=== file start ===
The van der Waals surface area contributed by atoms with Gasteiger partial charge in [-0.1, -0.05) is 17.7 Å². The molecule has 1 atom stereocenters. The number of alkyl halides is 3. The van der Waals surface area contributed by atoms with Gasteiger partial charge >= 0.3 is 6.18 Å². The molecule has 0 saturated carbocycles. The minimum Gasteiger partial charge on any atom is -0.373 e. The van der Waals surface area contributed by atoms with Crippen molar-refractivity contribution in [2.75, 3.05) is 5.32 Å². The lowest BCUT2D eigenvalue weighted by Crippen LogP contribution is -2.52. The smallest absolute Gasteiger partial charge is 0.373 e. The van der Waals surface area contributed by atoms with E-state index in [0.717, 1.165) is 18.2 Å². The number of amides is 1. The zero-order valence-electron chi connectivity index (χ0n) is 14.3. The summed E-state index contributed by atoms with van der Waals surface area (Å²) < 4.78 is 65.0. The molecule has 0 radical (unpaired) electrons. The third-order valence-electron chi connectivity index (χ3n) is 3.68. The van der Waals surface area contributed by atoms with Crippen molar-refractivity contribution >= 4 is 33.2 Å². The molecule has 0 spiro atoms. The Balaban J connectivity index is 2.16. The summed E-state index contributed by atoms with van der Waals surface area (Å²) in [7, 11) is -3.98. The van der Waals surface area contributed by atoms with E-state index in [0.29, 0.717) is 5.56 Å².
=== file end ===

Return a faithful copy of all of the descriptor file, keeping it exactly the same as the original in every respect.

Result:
The van der Waals surface area contributed by atoms with Gasteiger partial charge in [-0.1, -0.05) is 17.7 Å². The molecule has 1 atom stereocenters. The number of alkyl halides is 3. The van der Waals surface area contributed by atoms with Gasteiger partial charge >= 0.3 is 6.18 Å². The molecule has 0 saturated carbocycles. The minimum Gasteiger partial charge on any atom is -0.373 e. The van der Waals surface area contributed by atoms with Crippen molar-refractivity contribution in [2.75, 3.05) is 5.32 Å². The lowest BCUT2D eigenvalue weighted by Crippen LogP contribution is -2.52. The smallest absolute Gasteiger partial charge is 0.373 e. The van der Waals surface area contributed by atoms with E-state index in [0.717, 1.165) is 18.2 Å². The number of amides is 1. The zero-order valence-electron chi connectivity index (χ0n) is 14.3. The summed E-state index contributed by atoms with van der Waals surface area (Å²) < 4.78 is 65.0. The molecule has 0 radical (unpaired) electrons. The third-order valence-electron chi connectivity index (χ3n) is 3.68. The van der Waals surface area contributed by atoms with Crippen molar-refractivity contribution >= 4 is 33.2 Å². The molecule has 0 spiro atoms. The Balaban J connectivity index is 2.16. The summed E-state index contributed by atoms with van der Waals surface area (Å²) in [7, 11) is -3.98. The van der Waals surface area contributed by atoms with E-state index in [0.29, 0.717) is 5.56 Å².